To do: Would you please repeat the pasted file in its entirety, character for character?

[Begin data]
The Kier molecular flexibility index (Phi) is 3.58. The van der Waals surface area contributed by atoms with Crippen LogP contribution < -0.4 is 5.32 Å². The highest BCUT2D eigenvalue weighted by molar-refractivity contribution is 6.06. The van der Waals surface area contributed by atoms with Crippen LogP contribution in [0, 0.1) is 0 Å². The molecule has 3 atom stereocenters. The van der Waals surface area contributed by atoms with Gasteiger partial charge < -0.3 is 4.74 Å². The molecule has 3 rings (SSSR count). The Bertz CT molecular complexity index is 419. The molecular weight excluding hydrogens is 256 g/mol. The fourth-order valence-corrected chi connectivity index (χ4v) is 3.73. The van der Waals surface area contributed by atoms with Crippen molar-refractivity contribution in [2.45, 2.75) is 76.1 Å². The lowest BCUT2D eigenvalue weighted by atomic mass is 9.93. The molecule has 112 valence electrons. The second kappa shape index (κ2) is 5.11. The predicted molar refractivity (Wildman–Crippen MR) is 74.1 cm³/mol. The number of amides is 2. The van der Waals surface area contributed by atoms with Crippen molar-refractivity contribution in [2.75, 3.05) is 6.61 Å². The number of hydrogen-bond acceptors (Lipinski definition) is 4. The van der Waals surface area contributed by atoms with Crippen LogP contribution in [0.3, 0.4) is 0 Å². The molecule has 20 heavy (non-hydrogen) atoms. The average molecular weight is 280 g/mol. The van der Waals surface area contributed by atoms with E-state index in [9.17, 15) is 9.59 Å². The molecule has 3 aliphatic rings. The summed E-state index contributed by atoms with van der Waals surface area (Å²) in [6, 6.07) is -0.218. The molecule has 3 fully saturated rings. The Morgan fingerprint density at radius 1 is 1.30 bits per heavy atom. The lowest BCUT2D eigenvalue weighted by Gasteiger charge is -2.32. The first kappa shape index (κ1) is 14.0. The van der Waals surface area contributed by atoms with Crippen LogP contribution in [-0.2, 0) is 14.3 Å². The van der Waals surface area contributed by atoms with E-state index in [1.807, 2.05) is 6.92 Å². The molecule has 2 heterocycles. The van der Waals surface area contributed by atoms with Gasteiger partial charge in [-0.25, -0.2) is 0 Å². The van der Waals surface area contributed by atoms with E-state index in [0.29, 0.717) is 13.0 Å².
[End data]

The Kier molecular flexibility index (Phi) is 3.58. The van der Waals surface area contributed by atoms with Crippen LogP contribution < -0.4 is 5.32 Å². The highest BCUT2D eigenvalue weighted by molar-refractivity contribution is 6.06. The van der Waals surface area contributed by atoms with Crippen LogP contribution in [0, 0.1) is 0 Å². The molecule has 3 atom stereocenters. The van der Waals surface area contributed by atoms with Gasteiger partial charge < -0.3 is 4.74 Å². The molecule has 3 rings (SSSR count). The Bertz CT molecular complexity index is 419. The molecular weight excluding hydrogens is 256 g/mol. The fourth-order valence-corrected chi connectivity index (χ4v) is 3.73. The van der Waals surface area contributed by atoms with Crippen molar-refractivity contribution in [2.45, 2.75) is 76.1 Å². The lowest BCUT2D eigenvalue weighted by atomic mass is 9.93. The molecule has 112 valence electrons. The second kappa shape index (κ2) is 5.11. The predicted molar refractivity (Wildman–Crippen MR) is 74.1 cm³/mol. The number of amides is 2. The van der Waals surface area contributed by atoms with Crippen molar-refractivity contribution in [2.75, 3.05) is 6.61 Å². The number of hydrogen-bond acceptors (Lipinski definition) is 4. The van der Waals surface area contributed by atoms with Crippen LogP contribution in [0.3, 0.4) is 0 Å². The molecule has 20 heavy (non-hydrogen) atoms. The average molecular weight is 280 g/mol. The van der Waals surface area contributed by atoms with E-state index in [9.17, 15) is 9.59 Å². The molecule has 3 aliphatic rings. The summed E-state index contributed by atoms with van der Waals surface area (Å²) in [6, 6.07) is -0.218. The molecule has 3 fully saturated rings. The Morgan fingerprint density at radius 1 is 1.30 bits per heavy atom. The lowest BCUT2D eigenvalue weighted by Gasteiger charge is -2.32. The first kappa shape index (κ1) is 14.0. The van der Waals surface area contributed by atoms with Crippen LogP contribution in [-0.2, 0) is 14.3 Å². The van der Waals surface area contributed by atoms with E-state index in [1.807, 2.05) is 6.92 Å². The molecule has 2 heterocycles. The van der Waals surface area contributed by atoms with Gasteiger partial charge in [-0.25, -0.2) is 0 Å². The van der Waals surface area contributed by atoms with E-state index in [0.29, 0.717) is 13.0 Å².